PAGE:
Our intelligence agencies continue to uncover and neutralize cyber threats, while also regularly arresting foreign agents operating illegally in the country. We are committed to cooperating closely with our American allies and combining our efforts to tackle disinformation risks and other hybrid threats.

Under President Zelenskyy’s leadership, Ukraine has proven its relentless determination to deescalate the military situation in eastern Ukraine and save lives. We have completely overhauled the approach adopted by the previous administration towards the conflict.

In 2018, 122 Ukrainian servicemen were killed in eastern Ukraine. As a result of our efforts, the figure last year fell to 50. Tellingly, the only serious escalation in violence against Ukrainian forces since we implemented our new approach took place in recent weeks, shortly after the three TV stations linked to Medvedchuk were taken off the air.

Our ultimate objective is to reduce casualty numbers to zero, regain all Ukrainian territories that are currently occupied, and secure a long-lasting peace. We are confident that we will be able to achieve this overall goal with the help and support of our US partners.

Looking ahead, we have identified three priorities for US-Ukraine engagement.

Firstly, it is vital for the US to become fully engaged in the negotiation process under the Normandy and Minsk frameworks. A coordinated approach between the US, the EU, and Ukraine is indispensable.

Secondly, we must increase military cooperation between US and Ukraine in order to further raise the cost of any new military aggression. We need a clear signal from the United States concerning Ukraine’s NATO membership.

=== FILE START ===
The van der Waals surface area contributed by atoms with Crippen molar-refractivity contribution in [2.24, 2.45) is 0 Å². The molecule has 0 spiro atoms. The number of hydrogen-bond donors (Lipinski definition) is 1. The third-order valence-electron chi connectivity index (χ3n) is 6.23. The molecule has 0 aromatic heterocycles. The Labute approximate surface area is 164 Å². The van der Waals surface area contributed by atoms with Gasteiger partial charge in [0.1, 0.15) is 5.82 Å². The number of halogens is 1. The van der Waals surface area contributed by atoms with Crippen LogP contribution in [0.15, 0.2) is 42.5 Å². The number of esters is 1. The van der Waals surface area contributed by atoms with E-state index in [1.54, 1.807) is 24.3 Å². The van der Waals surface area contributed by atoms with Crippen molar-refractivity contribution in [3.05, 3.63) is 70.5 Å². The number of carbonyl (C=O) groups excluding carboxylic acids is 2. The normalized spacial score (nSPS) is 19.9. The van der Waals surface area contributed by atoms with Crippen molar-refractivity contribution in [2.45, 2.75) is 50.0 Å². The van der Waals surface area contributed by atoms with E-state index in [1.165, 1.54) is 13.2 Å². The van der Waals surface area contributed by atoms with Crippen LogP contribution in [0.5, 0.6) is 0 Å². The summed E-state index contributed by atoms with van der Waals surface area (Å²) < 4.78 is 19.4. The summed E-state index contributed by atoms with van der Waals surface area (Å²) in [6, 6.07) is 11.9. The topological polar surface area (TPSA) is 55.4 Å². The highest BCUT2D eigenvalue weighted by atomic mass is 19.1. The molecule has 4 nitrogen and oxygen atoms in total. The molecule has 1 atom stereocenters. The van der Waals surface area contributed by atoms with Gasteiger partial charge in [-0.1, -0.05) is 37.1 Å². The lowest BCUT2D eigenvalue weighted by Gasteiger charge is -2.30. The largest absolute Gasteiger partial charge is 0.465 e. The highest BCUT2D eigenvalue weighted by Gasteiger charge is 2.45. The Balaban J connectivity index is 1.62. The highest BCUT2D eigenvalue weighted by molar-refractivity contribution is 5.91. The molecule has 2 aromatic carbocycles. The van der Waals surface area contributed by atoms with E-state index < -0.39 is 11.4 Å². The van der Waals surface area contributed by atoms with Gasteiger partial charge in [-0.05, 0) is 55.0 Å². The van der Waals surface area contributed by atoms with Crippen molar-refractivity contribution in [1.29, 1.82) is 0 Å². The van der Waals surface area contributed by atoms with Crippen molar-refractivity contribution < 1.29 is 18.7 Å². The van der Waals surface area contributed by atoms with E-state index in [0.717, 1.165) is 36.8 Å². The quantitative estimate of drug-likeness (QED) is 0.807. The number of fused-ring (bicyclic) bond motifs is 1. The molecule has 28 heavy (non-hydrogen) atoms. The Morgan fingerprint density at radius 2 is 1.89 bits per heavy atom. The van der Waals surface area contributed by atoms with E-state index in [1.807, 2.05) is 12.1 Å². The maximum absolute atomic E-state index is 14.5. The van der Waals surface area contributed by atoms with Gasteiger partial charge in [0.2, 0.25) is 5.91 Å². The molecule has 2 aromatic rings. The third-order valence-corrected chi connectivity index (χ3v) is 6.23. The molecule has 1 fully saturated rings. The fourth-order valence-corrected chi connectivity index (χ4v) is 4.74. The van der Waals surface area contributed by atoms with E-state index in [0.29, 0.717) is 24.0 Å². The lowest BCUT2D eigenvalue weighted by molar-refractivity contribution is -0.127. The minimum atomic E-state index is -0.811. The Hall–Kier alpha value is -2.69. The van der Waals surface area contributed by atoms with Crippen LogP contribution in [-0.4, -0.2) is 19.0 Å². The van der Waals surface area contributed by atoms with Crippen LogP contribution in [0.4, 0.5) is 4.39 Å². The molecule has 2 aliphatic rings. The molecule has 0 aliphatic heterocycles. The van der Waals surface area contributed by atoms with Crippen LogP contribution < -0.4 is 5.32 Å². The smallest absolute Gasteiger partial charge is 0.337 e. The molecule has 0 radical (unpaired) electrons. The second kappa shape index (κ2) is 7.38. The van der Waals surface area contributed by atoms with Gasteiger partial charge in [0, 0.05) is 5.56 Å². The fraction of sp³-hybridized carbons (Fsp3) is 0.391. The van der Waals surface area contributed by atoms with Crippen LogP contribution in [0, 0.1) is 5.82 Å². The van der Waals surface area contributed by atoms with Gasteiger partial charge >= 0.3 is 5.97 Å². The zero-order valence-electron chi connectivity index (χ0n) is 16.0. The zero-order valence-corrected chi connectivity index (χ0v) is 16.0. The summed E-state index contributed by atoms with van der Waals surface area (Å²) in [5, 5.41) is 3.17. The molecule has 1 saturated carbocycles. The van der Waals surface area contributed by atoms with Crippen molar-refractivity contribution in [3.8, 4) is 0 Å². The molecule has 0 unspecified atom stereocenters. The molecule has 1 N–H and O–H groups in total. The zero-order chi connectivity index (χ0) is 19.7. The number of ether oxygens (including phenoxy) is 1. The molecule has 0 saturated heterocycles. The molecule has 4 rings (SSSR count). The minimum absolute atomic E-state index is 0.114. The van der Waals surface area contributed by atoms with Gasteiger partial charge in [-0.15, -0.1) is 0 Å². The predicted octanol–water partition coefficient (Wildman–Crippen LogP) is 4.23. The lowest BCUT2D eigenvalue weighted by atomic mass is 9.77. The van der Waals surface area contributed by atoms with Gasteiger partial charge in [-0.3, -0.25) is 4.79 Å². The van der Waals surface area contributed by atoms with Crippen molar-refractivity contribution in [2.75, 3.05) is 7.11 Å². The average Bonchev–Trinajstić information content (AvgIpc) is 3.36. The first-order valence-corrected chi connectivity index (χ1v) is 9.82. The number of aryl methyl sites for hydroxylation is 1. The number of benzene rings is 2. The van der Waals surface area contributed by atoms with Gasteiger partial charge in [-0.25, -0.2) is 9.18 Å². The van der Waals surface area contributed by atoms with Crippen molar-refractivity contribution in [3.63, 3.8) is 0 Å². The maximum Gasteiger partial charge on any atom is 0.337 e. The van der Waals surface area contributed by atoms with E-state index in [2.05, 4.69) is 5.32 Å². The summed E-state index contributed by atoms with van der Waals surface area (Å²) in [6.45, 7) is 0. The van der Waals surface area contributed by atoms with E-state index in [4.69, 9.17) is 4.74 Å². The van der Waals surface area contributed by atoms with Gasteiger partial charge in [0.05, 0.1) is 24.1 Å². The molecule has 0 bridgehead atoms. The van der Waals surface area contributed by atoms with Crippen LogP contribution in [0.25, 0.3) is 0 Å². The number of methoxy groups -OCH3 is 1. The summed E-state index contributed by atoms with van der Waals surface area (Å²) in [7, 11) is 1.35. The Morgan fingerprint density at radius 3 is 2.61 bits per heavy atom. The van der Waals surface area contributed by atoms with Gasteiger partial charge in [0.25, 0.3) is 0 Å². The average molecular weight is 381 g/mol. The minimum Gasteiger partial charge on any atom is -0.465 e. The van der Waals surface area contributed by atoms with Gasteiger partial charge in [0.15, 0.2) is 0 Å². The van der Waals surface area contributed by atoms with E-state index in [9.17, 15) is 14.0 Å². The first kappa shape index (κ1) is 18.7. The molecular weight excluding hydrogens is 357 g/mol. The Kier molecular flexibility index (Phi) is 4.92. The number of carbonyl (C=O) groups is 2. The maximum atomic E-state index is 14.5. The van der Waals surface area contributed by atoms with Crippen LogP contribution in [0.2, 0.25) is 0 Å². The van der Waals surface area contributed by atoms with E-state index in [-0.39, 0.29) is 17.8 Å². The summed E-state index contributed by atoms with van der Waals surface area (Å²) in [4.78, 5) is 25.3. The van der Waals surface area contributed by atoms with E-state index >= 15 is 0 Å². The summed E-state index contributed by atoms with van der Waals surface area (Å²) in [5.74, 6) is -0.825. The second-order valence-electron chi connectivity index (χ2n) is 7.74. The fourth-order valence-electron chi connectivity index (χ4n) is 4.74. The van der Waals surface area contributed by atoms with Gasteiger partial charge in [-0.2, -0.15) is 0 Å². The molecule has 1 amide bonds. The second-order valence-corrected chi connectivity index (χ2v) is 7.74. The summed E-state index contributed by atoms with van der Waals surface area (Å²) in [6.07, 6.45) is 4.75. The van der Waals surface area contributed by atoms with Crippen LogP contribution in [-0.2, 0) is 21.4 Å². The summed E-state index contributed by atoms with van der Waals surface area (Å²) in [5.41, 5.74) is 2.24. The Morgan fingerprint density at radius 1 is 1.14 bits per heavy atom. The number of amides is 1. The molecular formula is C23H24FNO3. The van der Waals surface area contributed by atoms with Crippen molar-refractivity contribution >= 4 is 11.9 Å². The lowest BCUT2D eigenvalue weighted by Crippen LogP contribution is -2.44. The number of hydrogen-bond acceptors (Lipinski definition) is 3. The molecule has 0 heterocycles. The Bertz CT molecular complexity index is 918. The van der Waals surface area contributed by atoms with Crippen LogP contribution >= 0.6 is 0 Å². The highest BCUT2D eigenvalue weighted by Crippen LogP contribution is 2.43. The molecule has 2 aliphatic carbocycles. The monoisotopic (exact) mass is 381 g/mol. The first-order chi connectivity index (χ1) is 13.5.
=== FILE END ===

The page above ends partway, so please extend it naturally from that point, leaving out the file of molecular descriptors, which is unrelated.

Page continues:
Thirdly, the United States should consider implementing a new and comprehensive sanctions regime until the war in Ukraine ends. This must remain in place until eastern Ukraine and Crimea return fully to Ukrainian control.

Any new sanctions should also give due consideration to Nord Stream 2, a pipeline project that threatens to seriously damage the Ukrainian economy and jeopardize energy security in Europe.

Ukraine and the United States are currently facing a civilizational choice: do we stand together to defend democracy, truth, and freedom, or do we yield to an authoritarian power which aggressively interferes in Western domestic affairs and invades other countries at will?

We in Ukraine are committed to working hand in hand with the new US Administration to defend our shared democratic values and the liberal world order, which remains the cornerstone of peace, freedom, and prosperity.

Andriy Yermak is the Head of the Presidential Office of Ukraine.

Further reading

The views expressed in UkraineAlert are solely those of the authors and do not necessarily reflect the views of the Atlantic Council, its staff, or its supporters.

The Eurasia Center’s mission is to enhance transatlantic cooperation in promoting stability, democratic values and prosperity in Eurasia, from Eastern Europe and Turkey in the West to the Caucasus, Russia and Central Asia in the East.

Follow us on social media
and support our work

Image: Russian President Vladimir Putin and Viktor Medvedchuk pictured during an October 6, 2020 meeting at Putin's Novo-Ogaryovo residence outside Moscow. (Sputnik/Alexei Druzhinin/Kremlin via REUTERS)